Snapshots by Gloria Freeland - Dec. 21, 2007

"Fire up" the Christmas tree!

Although many people strive for a picture-perfect Norman Rockwell or Martha Stewart holiday, some of the most memorable are those that aren't so perfect. A recent e-mail message from college roommate Deb reminded me of that.

"Last night we were going to put up the downstairs Christmas tree," she wrote, "but we couldn't find the top of the tree. Then we remembered that last year we'd stored it in a different bag - and last summer we cleaned out the attic and saw that bag and thought it was from a tree we no longer had so we trashed it. Yikes! Luckily I called the manufacturer and had the model number and they still have the replacement section - only cost $28. That sure beats the price of a new tree!"

Husband Art's friend Ted said he wouldn't have bought a new top. He would just set the tree on a table against the ceiling and tell visitors the top was upstairs.

But Deb's story didn't end there. The following day, she found the missing Christmas tree top sitting on her sewing table. She and husband Chuck had searched that room numerous times and noticed greenery coming out of that bag, but thought it was a garland.

Hearing from Deb made me think back to our K-State residence hall days when we set up a "Charlie Brown" scraggly tree in our dorm room. We put it between our two beds and decorated it with various ornaments and lots of icicles.

One night, after washing and setting my hair, I put my bonnet hair dryer on, tied it under my chin, plugged it in and turned it on low. Deb was almost asleep and I was reading when suddenly the hair dryer started smoking and making a humming noise. I yelled and began thrashing my arms to get it off. Deb, thinking I was being electrocuted, jumped out of bed and ripped the dryer off my head - sending curlers everywhere - and threw the beast across the room, where it continued writhing. We stood watching for a minute, then burst out laughing. It seems the dryer motor had sucked an icicle off the nearby tree.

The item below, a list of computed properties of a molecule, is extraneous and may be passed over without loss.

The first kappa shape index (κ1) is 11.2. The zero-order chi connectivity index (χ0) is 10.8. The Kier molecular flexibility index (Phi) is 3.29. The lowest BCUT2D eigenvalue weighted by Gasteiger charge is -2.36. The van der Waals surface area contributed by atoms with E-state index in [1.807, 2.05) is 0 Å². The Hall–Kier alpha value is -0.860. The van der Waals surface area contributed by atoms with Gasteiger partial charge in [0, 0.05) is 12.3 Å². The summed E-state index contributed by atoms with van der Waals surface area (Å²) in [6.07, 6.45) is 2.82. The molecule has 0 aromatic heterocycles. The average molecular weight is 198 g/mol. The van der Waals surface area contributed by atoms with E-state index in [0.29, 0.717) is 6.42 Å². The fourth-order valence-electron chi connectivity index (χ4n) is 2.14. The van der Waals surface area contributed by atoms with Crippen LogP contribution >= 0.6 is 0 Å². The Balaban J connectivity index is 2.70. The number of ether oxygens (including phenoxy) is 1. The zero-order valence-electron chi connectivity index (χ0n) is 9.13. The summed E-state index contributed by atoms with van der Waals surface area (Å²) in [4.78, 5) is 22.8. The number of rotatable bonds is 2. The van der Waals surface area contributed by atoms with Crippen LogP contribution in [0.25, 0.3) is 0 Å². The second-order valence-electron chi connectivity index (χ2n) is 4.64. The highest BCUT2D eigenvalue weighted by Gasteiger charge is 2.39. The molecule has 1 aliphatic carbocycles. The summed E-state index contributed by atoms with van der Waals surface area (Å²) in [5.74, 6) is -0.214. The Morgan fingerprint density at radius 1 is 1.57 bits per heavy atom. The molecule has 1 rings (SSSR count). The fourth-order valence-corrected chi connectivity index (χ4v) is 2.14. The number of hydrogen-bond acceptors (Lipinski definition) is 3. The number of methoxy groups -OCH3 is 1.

Mother-in-law Donna, 97, had an equally memorable Christmas the year she was 6. The family tree was always placed in a musical tree stand. Once the tree was trimmed, they lit the candles, wound up the stand, and sat back to watch the tree slowly turn while being serenaded by the stand's music box. But that year they received more than they had bargained for when a candle moved under a curtain and set it on fire. Her Dad quickly put it out, but Donna said she still remembers that incident vividly.

A Christmas tree also played a central role in a couple of stories from Art's second cousin Arden. The first was about her father when he was a youth living in New York. Their church was big and had a balcony, and the congregation always had a huge Christmas tree with lots of lit candles. Her father and another boy had the job of watching over the tree from the balcony. Each boy had a bucket of water and a long stick with a sponge on the end. If a candle tipped or started dropping wax, the boys were to immediately right the offender or put water on it to prevent a fire. Arden's father was proud that they never had a fire.

The other story involved Arden's mother. Her mother's father was a minister in a country church. After he officiated at Christmas Eve service, Arden's grandmother kept the children at the church so he could dash home, put the presents out, put the tree up on the inner porch and light the candles. This all went well until one year when they arrived just in time to see the tree catch fire. Arden's grandfather grabbed the tree and rushed outside with it, dumping it into the snow. The children were sad, but Arden's grandparents were thankful that nothing, including Arden's grandpa, was burned.

Certainly none of these Christmas adventures would be wished upon us by Mr. Rockwell or Ms. Stewart, but they sure make the holidays memorable!

2007 Index